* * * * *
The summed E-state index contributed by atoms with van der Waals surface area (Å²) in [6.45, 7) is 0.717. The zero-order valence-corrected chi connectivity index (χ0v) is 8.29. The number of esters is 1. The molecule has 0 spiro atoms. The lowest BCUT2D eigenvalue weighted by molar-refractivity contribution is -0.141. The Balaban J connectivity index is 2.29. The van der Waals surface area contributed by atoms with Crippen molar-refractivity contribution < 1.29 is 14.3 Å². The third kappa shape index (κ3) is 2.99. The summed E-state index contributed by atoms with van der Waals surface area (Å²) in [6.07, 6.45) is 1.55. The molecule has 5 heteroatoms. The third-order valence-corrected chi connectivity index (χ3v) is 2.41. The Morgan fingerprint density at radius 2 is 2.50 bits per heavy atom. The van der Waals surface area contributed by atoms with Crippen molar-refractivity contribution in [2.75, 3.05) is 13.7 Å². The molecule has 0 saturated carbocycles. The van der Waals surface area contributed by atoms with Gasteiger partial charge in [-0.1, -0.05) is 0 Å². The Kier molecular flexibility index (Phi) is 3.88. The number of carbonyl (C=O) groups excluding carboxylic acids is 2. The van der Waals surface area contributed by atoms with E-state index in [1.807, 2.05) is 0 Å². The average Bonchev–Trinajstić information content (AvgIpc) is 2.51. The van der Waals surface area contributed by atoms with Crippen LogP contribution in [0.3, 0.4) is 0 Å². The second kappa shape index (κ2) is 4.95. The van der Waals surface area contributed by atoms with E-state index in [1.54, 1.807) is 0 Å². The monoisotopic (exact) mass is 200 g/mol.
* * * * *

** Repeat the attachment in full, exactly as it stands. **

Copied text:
The summed E-state index contributed by atoms with van der Waals surface area (Å²) in [6.45, 7) is 0.717. The zero-order valence-corrected chi connectivity index (χ0v) is 8.29. The number of esters is 1. The molecule has 0 spiro atoms. The lowest BCUT2D eigenvalue weighted by molar-refractivity contribution is -0.141. The Balaban J connectivity index is 2.29. The van der Waals surface area contributed by atoms with Crippen molar-refractivity contribution < 1.29 is 14.3 Å². The third kappa shape index (κ3) is 2.99. The summed E-state index contributed by atoms with van der Waals surface area (Å²) in [6.07, 6.45) is 1.55. The molecule has 5 heteroatoms. The third-order valence-corrected chi connectivity index (χ3v) is 2.41. The Morgan fingerprint density at radius 2 is 2.50 bits per heavy atom. The van der Waals surface area contributed by atoms with Crippen molar-refractivity contribution in [2.75, 3.05) is 13.7 Å². The molecule has 0 saturated carbocycles. The van der Waals surface area contributed by atoms with Gasteiger partial charge in [-0.1, -0.05) is 0 Å². The Kier molecular flexibility index (Phi) is 3.88. The number of carbonyl (C=O) groups excluding carboxylic acids is 2. The van der Waals surface area contributed by atoms with E-state index in [1.807, 2.05) is 0 Å². The average Bonchev–Trinajstić information content (AvgIpc) is 2.51. The van der Waals surface area contributed by atoms with Crippen LogP contribution in [0.3, 0.4) is 0 Å². The second kappa shape index (κ2) is 4.95. The van der Waals surface area contributed by atoms with E-state index in [1.54, 1.807) is 0 Å². The monoisotopic (exact) mass is 200 g/mol.